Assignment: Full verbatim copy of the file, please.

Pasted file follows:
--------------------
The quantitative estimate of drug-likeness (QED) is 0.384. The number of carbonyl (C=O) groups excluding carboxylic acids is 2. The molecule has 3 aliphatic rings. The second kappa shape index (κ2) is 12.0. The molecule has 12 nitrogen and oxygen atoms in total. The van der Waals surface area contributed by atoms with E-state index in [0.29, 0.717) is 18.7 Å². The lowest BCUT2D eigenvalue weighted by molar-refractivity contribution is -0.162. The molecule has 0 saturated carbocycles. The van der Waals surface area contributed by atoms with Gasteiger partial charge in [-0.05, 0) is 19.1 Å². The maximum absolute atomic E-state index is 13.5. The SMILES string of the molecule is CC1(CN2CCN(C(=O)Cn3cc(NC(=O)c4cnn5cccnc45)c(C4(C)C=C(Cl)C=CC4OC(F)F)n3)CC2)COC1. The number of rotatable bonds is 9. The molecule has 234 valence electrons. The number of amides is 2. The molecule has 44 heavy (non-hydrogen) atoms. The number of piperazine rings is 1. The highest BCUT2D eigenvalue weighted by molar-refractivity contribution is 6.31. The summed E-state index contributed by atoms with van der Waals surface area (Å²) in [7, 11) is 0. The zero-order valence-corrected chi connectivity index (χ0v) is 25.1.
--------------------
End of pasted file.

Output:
The quantitative estimate of drug-likeness (QED) is 0.384. The number of carbonyl (C=O) groups excluding carboxylic acids is 2. The molecule has 3 aliphatic rings. The second kappa shape index (κ2) is 12.0. The molecule has 12 nitrogen and oxygen atoms in total. The van der Waals surface area contributed by atoms with E-state index in [0.29, 0.717) is 18.7 Å². The lowest BCUT2D eigenvalue weighted by molar-refractivity contribution is -0.162. The molecule has 0 saturated carbocycles. The van der Waals surface area contributed by atoms with Gasteiger partial charge in [-0.05, 0) is 19.1 Å². The maximum absolute atomic E-state index is 13.5. The SMILES string of the molecule is CC1(CN2CCN(C(=O)Cn3cc(NC(=O)c4cnn5cccnc45)c(C4(C)C=C(Cl)C=CC4OC(F)F)n3)CC2)COC1. The number of rotatable bonds is 9. The molecule has 234 valence electrons. The number of amides is 2. The molecule has 44 heavy (non-hydrogen) atoms. The number of piperazine rings is 1. The highest BCUT2D eigenvalue weighted by molar-refractivity contribution is 6.31. The summed E-state index contributed by atoms with van der Waals surface area (Å²) in [7, 11) is 0. The zero-order valence-corrected chi connectivity index (χ0v) is 25.1.